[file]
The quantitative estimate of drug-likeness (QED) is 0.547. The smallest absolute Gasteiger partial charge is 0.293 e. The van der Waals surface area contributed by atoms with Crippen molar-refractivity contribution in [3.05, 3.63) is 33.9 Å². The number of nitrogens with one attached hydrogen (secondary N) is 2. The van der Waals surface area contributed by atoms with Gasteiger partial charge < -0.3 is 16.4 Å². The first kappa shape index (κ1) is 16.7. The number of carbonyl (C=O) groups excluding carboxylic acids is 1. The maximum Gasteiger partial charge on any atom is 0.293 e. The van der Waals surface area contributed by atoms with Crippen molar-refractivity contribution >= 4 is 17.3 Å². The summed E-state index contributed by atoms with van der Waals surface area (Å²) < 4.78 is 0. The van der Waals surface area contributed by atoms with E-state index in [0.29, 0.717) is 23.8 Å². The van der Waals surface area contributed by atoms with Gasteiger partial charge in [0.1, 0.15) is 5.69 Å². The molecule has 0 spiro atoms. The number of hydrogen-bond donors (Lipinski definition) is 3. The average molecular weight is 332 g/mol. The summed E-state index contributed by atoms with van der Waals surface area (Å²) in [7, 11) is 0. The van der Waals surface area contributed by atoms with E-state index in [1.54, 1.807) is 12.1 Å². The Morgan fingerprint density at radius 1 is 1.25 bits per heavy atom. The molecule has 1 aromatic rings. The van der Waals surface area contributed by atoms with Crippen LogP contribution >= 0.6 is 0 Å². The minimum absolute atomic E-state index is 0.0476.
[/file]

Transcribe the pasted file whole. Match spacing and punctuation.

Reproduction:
The quantitative estimate of drug-likeness (QED) is 0.547. The smallest absolute Gasteiger partial charge is 0.293 e. The van der Waals surface area contributed by atoms with Crippen molar-refractivity contribution in [3.05, 3.63) is 33.9 Å². The number of nitrogens with one attached hydrogen (secondary N) is 2. The van der Waals surface area contributed by atoms with Gasteiger partial charge < -0.3 is 16.4 Å². The first kappa shape index (κ1) is 16.7. The number of carbonyl (C=O) groups excluding carboxylic acids is 1. The maximum Gasteiger partial charge on any atom is 0.293 e. The van der Waals surface area contributed by atoms with Crippen molar-refractivity contribution >= 4 is 17.3 Å². The summed E-state index contributed by atoms with van der Waals surface area (Å²) < 4.78 is 0. The van der Waals surface area contributed by atoms with E-state index in [0.29, 0.717) is 23.8 Å². The van der Waals surface area contributed by atoms with Gasteiger partial charge in [0.1, 0.15) is 5.69 Å². The molecule has 0 spiro atoms. The number of hydrogen-bond donors (Lipinski definition) is 3. The average molecular weight is 332 g/mol. The summed E-state index contributed by atoms with van der Waals surface area (Å²) in [7, 11) is 0. The van der Waals surface area contributed by atoms with E-state index in [1.54, 1.807) is 12.1 Å². The Morgan fingerprint density at radius 1 is 1.25 bits per heavy atom. The molecule has 1 aromatic rings. The van der Waals surface area contributed by atoms with Crippen LogP contribution >= 0.6 is 0 Å². The minimum absolute atomic E-state index is 0.0476.